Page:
Yesterday, the Public Interest Law Center (PILCOP), the NAACP, Voter Action and others filed a lawsuit in Federal Court to make a basic demand in Pennsylvania for election day: If a division in the City or State has at least half of its machines out of order (for many divisions, that would realistically be one machine), then voters in that division must be allowed to vote on emergency paper ballots, so that they will not be disenfranchised.
This all is a very real concern. Last election, there were documented stories of broken machines and long lines leading to people giving up, and even campaign workers telling them to go home. And that was not a unique occurrence to the primary. In fact, after studying the failure rate of our voting machines, the plaintiffs come to a scary conclusion:
As Dr. Lopresti’s analysis confirms, assuming a conservative breakdown rate of 10%, there is an 18% probability that a precinct with two machines will be operating at 50% of its capacity by the end of Election Day. Assuming a 20% breakdown rate, there is a 32% probability that a precinct with two machines will be operating at 50% of its capacity by the end of Election Day.
When you combine that level of failure, along with the outpouring of turnout that we all know we will see, there is the potential for chaos on election day, and for a lot of people being disenfranchised. That is why the lawsuit is making the basic demand: paper ballots must be available if the machines fail.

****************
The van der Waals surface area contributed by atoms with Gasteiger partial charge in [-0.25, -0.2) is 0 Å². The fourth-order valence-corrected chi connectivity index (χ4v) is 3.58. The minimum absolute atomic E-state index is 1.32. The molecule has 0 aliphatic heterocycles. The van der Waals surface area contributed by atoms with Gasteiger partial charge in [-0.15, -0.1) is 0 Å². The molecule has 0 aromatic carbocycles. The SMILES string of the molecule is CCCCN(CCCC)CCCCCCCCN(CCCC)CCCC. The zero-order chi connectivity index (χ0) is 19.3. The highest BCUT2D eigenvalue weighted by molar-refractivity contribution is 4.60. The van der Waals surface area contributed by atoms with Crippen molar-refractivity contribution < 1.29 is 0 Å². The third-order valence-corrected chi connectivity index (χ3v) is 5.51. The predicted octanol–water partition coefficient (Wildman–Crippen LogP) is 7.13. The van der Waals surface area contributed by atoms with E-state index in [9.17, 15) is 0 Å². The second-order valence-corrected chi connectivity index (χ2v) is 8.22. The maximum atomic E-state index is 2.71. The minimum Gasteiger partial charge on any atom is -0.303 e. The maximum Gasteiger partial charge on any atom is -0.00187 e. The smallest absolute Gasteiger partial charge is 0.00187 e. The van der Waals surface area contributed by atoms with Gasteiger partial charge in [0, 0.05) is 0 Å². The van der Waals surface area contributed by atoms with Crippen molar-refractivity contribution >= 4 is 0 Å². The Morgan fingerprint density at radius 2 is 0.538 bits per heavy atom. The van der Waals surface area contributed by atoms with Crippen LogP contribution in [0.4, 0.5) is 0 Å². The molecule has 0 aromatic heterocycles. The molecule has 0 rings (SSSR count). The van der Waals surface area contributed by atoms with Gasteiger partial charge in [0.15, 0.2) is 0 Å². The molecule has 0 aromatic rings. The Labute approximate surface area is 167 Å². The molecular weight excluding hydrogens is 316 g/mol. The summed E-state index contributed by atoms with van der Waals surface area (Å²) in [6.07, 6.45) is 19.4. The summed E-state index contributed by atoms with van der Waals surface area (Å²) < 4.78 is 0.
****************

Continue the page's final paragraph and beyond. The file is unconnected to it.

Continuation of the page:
One thing that is amusing in the lawsuit is that some of the evidence for why need an injunction against the city are the arrogant words of Fred Voight- the former head of the Committee for Seventy, who now works for the City Commissioners (our elected, patronage-heavy election board). Voight, in a video shown here, was asked about machine failures causing long lines, and gave us these charming words:
Are there lines? Of course there are. Tough. That’s the way it works." "People are always going to have to wait in line. I mean, get a life." When asked if an emergency paper ballot could be used in Philadelphia to alleviate long lines and overstressed polls, Voight stated: "Forget a long line. A long line is not justification for anything except waiting."
When I saw that this lawsuit was filed, the first thing I did was to do a ‘find’ and see if those words were going to be used against him. Lo and behold...
Look, this is a very basic request in any election. But in one such as this, where we know turnout will be sky high, this is a must, and is so basic. Print the paper ballots, and make sure that all Pennsylvanians have the right to vote. And in a sane world, the Philadelphia City Commissioners should simply volunteer to do this anyway. But, they haven't, and now we will see where this goes...